Jump to content
  • ENA

    Working with the Koan

    Excerpted from
    Bring Me the Rhinoceros: And Other Zen Koans That Will Save Your Life
    By John Tarrant

    Zhaozhou was a minimalist. He must have expected his one-word reply to be enough to open the gates of the heart. "The thought that he knew what he was doing," I reasoned, "is more interesting than the opposite." So, what to do with this one word? It is said that once, when Robert Creeley gave a reading as part of a class he was teaching, one of the students asked, "Is that a real poem, or did you make it up yourself?" I had to make up how to work with a koan. The books I read said that you needed a teacher and who knows what mental dangers you would face if you didn't have a teacher and so on. Given that I was in Australia, that sort of advice would have limited me to playing cricket in the bush with kangaroos. Naturally I ignored it.

    The dog part of the koan didn't catch me. Cattle dogs of respectable demeanor are welcome in my personal heaven, and Buddha nature just seemed another word for nature, something already sacred. I took the question as, "Does a dog have worth? Do I have worth?-When I'm sick, when I'm ashamed, when I'm bored, when I have no money. Does my friend have worth, and what about my enemy-can I love the whole of life?" I knew that I couldn't love the whole of my life, so that was a promising place to start. Also I didn't mind if my own, hardly coherent wonderings were rolled up into the dog question from a person in his own painful doubt twelve hundred years before. My questions were not any better than his. This made him my comrade.

    The one word reply, "No," was easy to concentrate on. One way to work with a koan seemed to be to become completely absorbed in it. This was hard for me at first. The tension of wanting to break through the koan was frustrating, like the tension a child might feel over wanting to ride a bicycle. My face itched and I felt like a failure. I meditated-trying to be unobtrusive-in parks, churches, mountains, trains, the Queensland Parliamentary Library, and the Senate dining room in Canberra. When I sat outside, bush flies (the Australian national bird) crawled into my eye corners, seeking moisture.

    Koans required a humility that is really a kind of plainness in approaching life without drama and ulterior motives. I had no great reserves of such humility; it was something that had to appear by itself because I didn't know that it was needed. Gradually I stopped expecting the kinds of things I usually expected. I didn't know what scale of difficulty was appropriate for my problem, and after a while it didn't seem hard or easy. When I resolved, or rather noticed, that even if I got nowhere with the koan, I would keep with it for the rest of my not-very-important life, that softened my heart a little. It allowed me to just have the meditation I happened to be having, without complaint. I was lobbying for Aboriginal land rights at the time and meetings were often held in pubs, so I learned to meditate drunk and then learned how boring my mind was when I was drunk. My idea was to meditate no matter what.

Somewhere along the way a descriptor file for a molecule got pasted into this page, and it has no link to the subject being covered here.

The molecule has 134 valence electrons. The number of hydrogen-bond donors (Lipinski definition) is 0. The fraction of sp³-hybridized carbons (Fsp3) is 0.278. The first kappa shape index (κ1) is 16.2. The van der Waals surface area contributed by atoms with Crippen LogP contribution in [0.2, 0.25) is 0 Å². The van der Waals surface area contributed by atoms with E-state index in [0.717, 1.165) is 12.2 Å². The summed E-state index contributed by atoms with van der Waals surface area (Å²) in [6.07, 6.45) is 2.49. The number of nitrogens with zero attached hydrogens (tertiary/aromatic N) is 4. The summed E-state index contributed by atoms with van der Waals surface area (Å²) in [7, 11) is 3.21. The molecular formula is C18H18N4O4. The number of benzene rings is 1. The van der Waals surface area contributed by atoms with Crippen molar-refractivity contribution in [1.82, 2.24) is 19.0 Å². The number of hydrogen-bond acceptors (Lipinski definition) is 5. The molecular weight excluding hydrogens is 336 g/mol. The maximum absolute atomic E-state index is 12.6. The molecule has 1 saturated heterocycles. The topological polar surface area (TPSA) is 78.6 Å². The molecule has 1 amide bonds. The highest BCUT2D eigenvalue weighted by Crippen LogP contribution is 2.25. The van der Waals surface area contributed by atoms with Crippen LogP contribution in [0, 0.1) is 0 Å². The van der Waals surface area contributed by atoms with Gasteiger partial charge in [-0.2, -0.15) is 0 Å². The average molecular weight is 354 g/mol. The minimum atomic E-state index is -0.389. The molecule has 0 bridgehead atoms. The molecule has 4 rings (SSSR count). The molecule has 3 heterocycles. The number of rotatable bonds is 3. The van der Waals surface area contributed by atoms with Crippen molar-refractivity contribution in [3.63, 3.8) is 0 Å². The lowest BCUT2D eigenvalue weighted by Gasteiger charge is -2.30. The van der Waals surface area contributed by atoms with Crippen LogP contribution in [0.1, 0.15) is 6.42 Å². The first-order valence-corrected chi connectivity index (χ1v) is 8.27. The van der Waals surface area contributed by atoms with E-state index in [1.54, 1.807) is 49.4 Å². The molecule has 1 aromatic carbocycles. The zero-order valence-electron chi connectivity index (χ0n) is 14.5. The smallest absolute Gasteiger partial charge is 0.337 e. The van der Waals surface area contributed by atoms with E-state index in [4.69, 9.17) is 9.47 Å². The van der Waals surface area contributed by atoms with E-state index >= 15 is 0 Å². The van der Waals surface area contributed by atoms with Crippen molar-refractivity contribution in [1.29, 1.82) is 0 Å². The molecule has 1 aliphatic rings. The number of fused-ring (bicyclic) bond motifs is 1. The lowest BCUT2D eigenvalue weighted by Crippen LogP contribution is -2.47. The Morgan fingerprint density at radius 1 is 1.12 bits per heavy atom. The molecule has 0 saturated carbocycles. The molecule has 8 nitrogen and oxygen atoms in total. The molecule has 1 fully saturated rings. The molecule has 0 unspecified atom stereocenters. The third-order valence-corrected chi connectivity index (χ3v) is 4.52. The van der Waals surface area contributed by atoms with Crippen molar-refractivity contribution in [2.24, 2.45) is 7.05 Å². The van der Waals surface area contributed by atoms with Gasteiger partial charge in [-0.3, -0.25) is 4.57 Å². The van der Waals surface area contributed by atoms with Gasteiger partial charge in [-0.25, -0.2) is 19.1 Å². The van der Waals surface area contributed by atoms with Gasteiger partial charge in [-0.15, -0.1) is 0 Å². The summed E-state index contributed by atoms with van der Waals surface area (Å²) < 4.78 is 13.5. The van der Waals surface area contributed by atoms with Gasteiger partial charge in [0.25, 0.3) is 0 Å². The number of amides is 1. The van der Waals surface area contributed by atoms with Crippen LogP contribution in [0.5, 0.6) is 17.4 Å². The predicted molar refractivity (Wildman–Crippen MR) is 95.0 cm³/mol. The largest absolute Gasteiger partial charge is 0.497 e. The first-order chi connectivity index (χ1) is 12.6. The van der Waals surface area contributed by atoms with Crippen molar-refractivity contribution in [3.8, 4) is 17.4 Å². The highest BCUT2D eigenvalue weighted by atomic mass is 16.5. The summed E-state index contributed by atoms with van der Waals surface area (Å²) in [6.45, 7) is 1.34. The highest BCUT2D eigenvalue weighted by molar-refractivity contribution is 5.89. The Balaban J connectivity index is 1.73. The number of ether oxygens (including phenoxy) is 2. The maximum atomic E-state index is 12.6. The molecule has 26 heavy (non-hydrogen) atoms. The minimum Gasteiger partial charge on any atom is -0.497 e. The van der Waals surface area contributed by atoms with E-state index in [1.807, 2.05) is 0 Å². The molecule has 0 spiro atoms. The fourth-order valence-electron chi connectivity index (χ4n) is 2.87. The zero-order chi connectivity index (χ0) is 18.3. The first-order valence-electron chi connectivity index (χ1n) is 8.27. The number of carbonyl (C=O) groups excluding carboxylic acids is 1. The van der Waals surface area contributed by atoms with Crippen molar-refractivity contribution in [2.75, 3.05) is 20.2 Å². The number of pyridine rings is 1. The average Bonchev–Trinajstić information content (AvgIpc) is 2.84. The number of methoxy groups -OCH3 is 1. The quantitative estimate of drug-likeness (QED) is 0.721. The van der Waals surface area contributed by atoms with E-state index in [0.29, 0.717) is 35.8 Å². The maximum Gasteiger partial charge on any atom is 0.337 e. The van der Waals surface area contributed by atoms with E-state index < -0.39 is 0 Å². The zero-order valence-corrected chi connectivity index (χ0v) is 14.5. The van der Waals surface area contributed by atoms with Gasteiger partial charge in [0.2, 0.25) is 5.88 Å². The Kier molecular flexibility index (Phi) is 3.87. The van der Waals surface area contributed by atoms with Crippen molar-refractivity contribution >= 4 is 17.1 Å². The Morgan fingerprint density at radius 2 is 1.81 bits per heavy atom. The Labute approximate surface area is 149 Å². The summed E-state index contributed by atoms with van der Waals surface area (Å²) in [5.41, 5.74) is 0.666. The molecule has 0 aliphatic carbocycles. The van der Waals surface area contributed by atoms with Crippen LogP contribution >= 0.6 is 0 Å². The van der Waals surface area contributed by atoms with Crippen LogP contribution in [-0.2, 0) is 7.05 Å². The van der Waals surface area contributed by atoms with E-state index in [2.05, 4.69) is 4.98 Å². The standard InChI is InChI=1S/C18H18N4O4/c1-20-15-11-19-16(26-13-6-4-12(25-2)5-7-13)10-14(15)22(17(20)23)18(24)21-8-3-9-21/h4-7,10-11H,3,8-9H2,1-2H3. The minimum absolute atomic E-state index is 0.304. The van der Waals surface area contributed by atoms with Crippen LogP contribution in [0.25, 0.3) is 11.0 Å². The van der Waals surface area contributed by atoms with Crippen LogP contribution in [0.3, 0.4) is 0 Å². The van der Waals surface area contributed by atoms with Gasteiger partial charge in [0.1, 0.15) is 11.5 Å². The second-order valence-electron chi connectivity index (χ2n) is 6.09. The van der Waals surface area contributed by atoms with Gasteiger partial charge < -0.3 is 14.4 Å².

A few years later found me at dawn whacking a large Japanese hanging bell with a wooden mallet. Down its sides the bell had bronze resonating knobs like an avant-garde hairdo, and it gave loud, slightly clanging notes with the wah-wak fluttering of overtones that guitarists call butterflies. From where I stood I had a short view of guavas, papayas, and rose apple trees, and a long view to the ocean on Maui.

    We had a little cargo cult going in which we had learned how Zen Buddhism was done in a more or less Japanese way. In the original cargo cults, people in New Guinea saw airplanes landing and disgorging stuff-food, clothing, medicine, typewriters, Margaret Mead. So the New Guineans adopted a hunting metaphor; they cleared airstrips and built their own airplanes out of plywood and scrap. They were decoys to attract other airplanes with their cargo. In Hawaii, we were pretending to be Japanese to attract a change of heart. Black robes, incense, bowing, a Berlitz phrase-book of Japanese phrases. We had every kind of person, from Pulitzer Prize-winning poets and business types at the high end, tapering off into riff-raff -dope growers, psychotherapists, Australians-at the other end. We may have been riff-raff, but we were sincere riff-raff.